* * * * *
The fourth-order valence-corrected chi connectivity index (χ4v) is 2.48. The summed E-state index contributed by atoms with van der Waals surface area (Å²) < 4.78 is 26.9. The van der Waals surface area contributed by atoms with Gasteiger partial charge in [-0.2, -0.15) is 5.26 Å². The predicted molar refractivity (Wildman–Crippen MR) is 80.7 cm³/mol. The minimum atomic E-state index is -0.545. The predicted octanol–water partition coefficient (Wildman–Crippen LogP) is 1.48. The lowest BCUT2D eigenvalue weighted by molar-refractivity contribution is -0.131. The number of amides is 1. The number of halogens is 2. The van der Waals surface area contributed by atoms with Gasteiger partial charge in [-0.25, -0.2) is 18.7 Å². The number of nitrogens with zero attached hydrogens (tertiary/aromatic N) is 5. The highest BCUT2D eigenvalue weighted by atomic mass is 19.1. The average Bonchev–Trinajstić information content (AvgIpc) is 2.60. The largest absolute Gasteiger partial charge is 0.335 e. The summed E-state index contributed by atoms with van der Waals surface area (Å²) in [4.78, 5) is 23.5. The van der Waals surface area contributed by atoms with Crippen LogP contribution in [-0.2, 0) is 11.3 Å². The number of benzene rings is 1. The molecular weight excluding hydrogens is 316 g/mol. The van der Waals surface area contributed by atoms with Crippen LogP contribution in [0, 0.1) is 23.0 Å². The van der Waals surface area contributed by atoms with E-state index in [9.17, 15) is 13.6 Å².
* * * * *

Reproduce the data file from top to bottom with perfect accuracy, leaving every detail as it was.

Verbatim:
The fourth-order valence-corrected chi connectivity index (χ4v) is 2.48. The summed E-state index contributed by atoms with van der Waals surface area (Å²) < 4.78 is 26.9. The van der Waals surface area contributed by atoms with Gasteiger partial charge in [-0.2, -0.15) is 5.26 Å². The predicted molar refractivity (Wildman–Crippen MR) is 80.7 cm³/mol. The minimum atomic E-state index is -0.545. The predicted octanol–water partition coefficient (Wildman–Crippen LogP) is 1.48. The lowest BCUT2D eigenvalue weighted by molar-refractivity contribution is -0.131. The number of amides is 1. The number of halogens is 2. The van der Waals surface area contributed by atoms with Gasteiger partial charge in [-0.25, -0.2) is 18.7 Å². The number of nitrogens with zero attached hydrogens (tertiary/aromatic N) is 5. The highest BCUT2D eigenvalue weighted by atomic mass is 19.1. The average Bonchev–Trinajstić information content (AvgIpc) is 2.60. The largest absolute Gasteiger partial charge is 0.335 e. The summed E-state index contributed by atoms with van der Waals surface area (Å²) in [4.78, 5) is 23.5. The van der Waals surface area contributed by atoms with Crippen LogP contribution in [-0.2, 0) is 11.3 Å². The number of benzene rings is 1. The molecular weight excluding hydrogens is 316 g/mol. The van der Waals surface area contributed by atoms with Crippen LogP contribution in [0, 0.1) is 23.0 Å². The van der Waals surface area contributed by atoms with E-state index in [9.17, 15) is 13.6 Å².